Despite what Miguel Izard calls an "increasingly Marxist tendency" on the part of the union's officials, the countervailing tendency toward Possibilism finally gained the upper hand in 1889 (with the occasion of the "Socialist-Possibilist" Congress in Paris, the outcome of which was a final, irrevocable break with the PSOE). An article published in the union's journal, El Obrero (The Worker), declared, in defence of the position it had taken:
We have never been unyielding as socialists, although we certainly will be once it becomes plain that socialism [ie the "transformation of property relations" which is the PSOE's nominal object] is the next step to be carried out. In the meantime we intend to work for the realization of those gradual changes (evoluciones) which in the nature of things must occur, since an idea can have no worse fate than to be imposed in the form of laws while the people are lacking in adequate preparation for it. (quoted by Izard. p.158)
While this statement may contain some glimmers of sanity, it is still virtually indistinguishable from the sort of statements made, almost ninety years later, by spokesmen for the PSOE in the brief period between the continuing death of Franco and the Party's changeover to an official pragmatism of the Brandt-Schmidt variety. In point of fact, by 1915 the PSOE had become the most important of Spain's Republican parties; with the death of Franco it also became transformed into the full-blown equivalent of Britain's Labour Party.
The history of the "republicanization" of the PSOE demonstrates very aptly how the basic flaw in Social Democracy was not its takeover by a pack of opportunists (as Lenin would have it), but rather its very conception of its role. The process by which it came about was never concerned to any great extent with questions of principle, but revolved around the fitness of the "advanced bourgeois parties" to act as power brokers for the PSOE. And it was even necessary for the advocates of alliance to proceed by stages, at first limiting themselves to amending the Party's constitution to allow threats to political freedoms to serve as a justification for teaming up with the Republicans, and only later (1909) openly admitting the Party to an enduring, if vacillating, "Concert" (Conjunción). To top it all off, the whole controversy itself paid lip service to Marxism (and, until 1979, the PSOE actually prided itself on this score), when a cursory glance at the proposals for the 1918 Party Program shows only too clearly how ludicrous the bulk of the Party's members had come to consider its "aspiration" of the transformation of property relations and the abolition of the wages system.
THE SLIPPERY SLOPE
Given that capitalism is a dynamic system of production, it can subsist indefinitely if it can muster enough of a majority in favour of prolonging its lifespan. Where previous social systems had their maximum limit, owing to their relatively static character, as a dynamic system capitalism has no such limit. Consequently, unless the decision is reached, consciously and deliberately (that is, politically), to put an end to it as such, capital will just go on being accumulated, even if this has to be done under some form or other of state ownership. Socialism, on the other hand, is based on the negation of this, concretely on the abandonment of the Minimum Program and on bringing the Maximum Program (ie socialism and nothing less) back down to earth.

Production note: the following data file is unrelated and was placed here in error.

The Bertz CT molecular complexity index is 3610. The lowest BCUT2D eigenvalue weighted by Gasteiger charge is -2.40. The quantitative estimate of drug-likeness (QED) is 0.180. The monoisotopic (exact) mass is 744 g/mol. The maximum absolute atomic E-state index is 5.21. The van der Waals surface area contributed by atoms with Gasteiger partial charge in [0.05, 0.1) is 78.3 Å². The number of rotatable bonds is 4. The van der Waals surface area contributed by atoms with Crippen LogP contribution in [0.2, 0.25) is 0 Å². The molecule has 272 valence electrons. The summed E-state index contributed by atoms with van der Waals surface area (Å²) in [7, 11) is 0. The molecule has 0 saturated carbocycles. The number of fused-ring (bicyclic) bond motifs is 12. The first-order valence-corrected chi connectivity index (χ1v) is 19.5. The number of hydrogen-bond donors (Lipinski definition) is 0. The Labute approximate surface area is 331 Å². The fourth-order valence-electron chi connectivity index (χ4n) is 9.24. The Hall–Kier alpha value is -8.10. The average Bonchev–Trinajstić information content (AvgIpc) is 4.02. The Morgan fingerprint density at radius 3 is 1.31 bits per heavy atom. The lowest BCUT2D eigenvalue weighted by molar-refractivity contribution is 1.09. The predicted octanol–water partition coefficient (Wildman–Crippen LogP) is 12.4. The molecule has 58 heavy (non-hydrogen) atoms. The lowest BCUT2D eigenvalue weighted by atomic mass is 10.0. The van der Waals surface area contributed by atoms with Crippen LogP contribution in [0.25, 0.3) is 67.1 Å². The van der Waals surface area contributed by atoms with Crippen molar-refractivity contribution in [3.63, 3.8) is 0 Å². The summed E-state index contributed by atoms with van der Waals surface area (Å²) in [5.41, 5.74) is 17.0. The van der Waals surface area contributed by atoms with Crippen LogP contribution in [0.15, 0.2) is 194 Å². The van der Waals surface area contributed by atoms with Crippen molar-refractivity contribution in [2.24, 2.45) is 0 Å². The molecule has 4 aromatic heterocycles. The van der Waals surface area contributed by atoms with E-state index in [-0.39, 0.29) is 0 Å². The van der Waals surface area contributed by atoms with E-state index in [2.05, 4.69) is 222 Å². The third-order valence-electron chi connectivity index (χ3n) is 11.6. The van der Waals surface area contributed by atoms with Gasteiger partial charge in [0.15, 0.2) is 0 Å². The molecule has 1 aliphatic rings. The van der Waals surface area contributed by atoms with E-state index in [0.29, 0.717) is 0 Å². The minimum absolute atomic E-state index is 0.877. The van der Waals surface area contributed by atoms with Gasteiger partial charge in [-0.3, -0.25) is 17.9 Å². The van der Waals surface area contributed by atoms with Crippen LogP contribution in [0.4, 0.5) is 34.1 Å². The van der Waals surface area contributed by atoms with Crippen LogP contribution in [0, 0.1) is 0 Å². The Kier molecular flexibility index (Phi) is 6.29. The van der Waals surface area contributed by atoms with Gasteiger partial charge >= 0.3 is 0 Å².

The Social Democrats, however, emphasised mere doctrine (which is merely philosophical), as opposed to scientific method (which is concerned with material conditions for change), as can be seen in a direct and graphic manner in the controversy over the "Republican-Socialist Concert" of 1909-10. Interestingly enough, both of the two figures present back in 1879 as founding members of the PSOE - Antonio Garcia Quejido and Paulino (Pablo) Iglesias - took up opposing positions on this question. One is struck by the absence of any mention being made during this debate of the danger of reformism. What the whole confrontation suggests is that the early authentically revolutionary Social Democrats tended to misjudge a changing and increasingly complex social system. Because they had started from the position that reforms benefiting the working class could form a part of Party policy, they were poorly prepared for the effects on the social organization of capitalism that the evolution of the system of production was to have. This evolution rendered reforms increasingly necessary merely in order to run the system smoothly.
Admittedly, the pioneers of socialism had no way of anticipating the tendency of capitalist production to cause the parties which were critical of it, in one way or another, to move into positions which only the bourgeois radical left would have held previously. But whether this assumed the form of the same parties changing their identity by altering their policy, or whether it appeared as the decline of one generation of parties and the rise of another, the increasing complexity of the system did render the parties of the left a species of progressive Ariels, and those on the right, a pack of reactionary Calibans.
Having secured a constituency on the promise of reforms, the Social Democrats then found themselves on the horns of a self-perpetuating dilemma: to distinguish themselves from their bourgeois opponents, they had to limit their activities to upstaging them, only to find that, in the end, they had become locked into a vicious circle of supporting capital accumulation in order go get votes, and of getting votes in order to promote capital accumulation . . . . They found themselves forced by the logic of their own position to occupy a place on the extreme left wing of the capitalist political spectrum.
This, plus the emergence of a contingent of "new intellectuals" in the '90s and later on, is primarily what accounts for the shift toward opportunistic connivance which imperceptibly crept over Spain's Social Democrats, affecting even the original founders of the movement - who always denied being either reformists or opportunists. The "Minimum Program" had brought them to the pass of being unable to tell the difference between revolution (establishing a new social system) and reform (renovating an existing one). They were socialists by design but opportunists by default, revolutionaries "in general" but not in reality.